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NLRB and nonunion employers

Employers with nonunionized workforces once went about their business without giving much thought to the National Labor Relations Board (NLRB). But with union membership in decline, a more activist Board is branching out, and now even nonunion employers need to be on guard.

As union membership dwindles, the NLRB is emphasizing that the National Labor Relations Act (NLRA) is meant to cover not just union workers but nonunion workers as well. So the Board is taking a close look at the policies and practices of all kinds of employers, union and nonunion alike, said Kevin McCormick, chair of the labor and employment section at the Baltimore law firm of Whiteford, Taylor & Preston, during the Advanced Employment Issues Symposium (AEIS) 2012.

Policies under the microscope
The NLRB has been especially vocal lately about social media policies, with the NLRB’s acting general counsel issuing three guidance memos on how employees’ use of Facebook and other social media outlets often can constitute “concerted activity” that is “protected” under the NLRA.

As recently as May 30, NLRB Acting General Counsel Lafe Solomon issued a report on seven social media cases filed before the Board. He found parts of six of the seven policies unlawful.

“If you have a social media policy, you have to be very, very careful about it,” McCormick said, adding that if employers are looking for a “safe harbor” for such policies, they may consider including a line explaining that nothing in the policy is designed to violate anyone’s rights under Section 7 of the NLRA, the provision that ensures employees can discuss and act together to improve their pay, working conditions, and other terms and conditions of employment. Such a statement still may not satisfy Solomon, though, McCormick says.

Some seemingly innocuous policies have not passed muster under NLRB scrutiny. One ruling, issued in September, went against the social media policy of warehouse club giant Costco. The company’s policy said in part, “Employees should be aware that statements posted electronically (such as to online message boards or discussion groups) that damage the company, defame any individual or damage any person’s reputation or violate the policies outlined in the Costco Employee Agreement may be subject to discipline up to and including termination of employment.”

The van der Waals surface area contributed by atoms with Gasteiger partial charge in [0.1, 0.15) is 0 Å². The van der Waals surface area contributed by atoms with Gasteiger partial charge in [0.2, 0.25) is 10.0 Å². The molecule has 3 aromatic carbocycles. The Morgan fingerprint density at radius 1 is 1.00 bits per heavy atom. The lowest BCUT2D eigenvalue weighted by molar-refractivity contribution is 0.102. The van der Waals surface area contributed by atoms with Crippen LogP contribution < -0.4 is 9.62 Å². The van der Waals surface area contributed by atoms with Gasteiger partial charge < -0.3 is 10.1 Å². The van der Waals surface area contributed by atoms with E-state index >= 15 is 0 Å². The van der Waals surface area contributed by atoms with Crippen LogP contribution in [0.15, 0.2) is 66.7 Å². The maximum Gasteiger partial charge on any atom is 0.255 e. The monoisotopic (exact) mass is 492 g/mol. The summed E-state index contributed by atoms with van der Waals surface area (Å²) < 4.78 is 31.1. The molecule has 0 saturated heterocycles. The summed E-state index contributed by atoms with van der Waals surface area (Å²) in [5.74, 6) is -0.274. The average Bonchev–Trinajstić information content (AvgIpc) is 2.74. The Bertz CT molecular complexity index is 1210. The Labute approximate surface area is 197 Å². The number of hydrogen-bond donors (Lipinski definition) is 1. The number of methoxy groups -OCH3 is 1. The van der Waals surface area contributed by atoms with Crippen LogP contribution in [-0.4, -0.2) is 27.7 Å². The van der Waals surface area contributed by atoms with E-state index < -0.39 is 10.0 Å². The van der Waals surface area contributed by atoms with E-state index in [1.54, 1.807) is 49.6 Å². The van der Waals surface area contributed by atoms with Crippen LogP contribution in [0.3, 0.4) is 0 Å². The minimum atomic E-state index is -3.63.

The NLRB ruled that employees could interpret that language as discouraging them from exercising their Section 7 rights. “In these circumstances, employees would reasonably conclude that the rule requires them to refrain from engaging in certain protected communications (i.e., those that are critical of [Costco] or its agents),” the Board decision states.

The NLRB also is taking a close look at other policies and employer practices once considered legally sound under the NLRA. Now, at-will-employment disclaimers have unleashed “another lollapalooza” from the Board, McCormick said. The NLRB fears that language in such policies can be interpreted as telling workers they have no alternative to the employer’s at-will policy when in fact they could change their at-will status by bringing in a union, which would negotiate a contract, thereby negating at-will status.

Mastering HR Report: Labor and Organizing

Pointers for employers
Nonunion employers, which may not be accustomed to NLRB scrutiny, need to keep the following points in mind, McCormick said:

  • Employers need to pay particular attention to how social media policies are worded, guarding against language that could be seen as restricting employees’ rights under Section 7 of the NLRA.
  • Although at-will disclaimers have drawn some NLRB criticism, McCormick advises employers to keep them because the greater risk is that an employee can claim he was promised a job for life.
  • Policies requiring employees to keep internal investigation details confidential need to be made with care because the NLRB has said that certain confidentiality policies can unlawfully interfere with employees’ ability to talk to coworkers. In July, the Board ruled against one employer’s practice of asking employees to keep the contents of an internal investigation confidential while the matter was being decided.
  • McCormick urges employers to educate their employees on labor relations matters and union organizing tactics. “Don’t assume you won’t get organized,” he says. Instead, employers need to “anticipate the worst” and develop an action plan to deal with union organizing.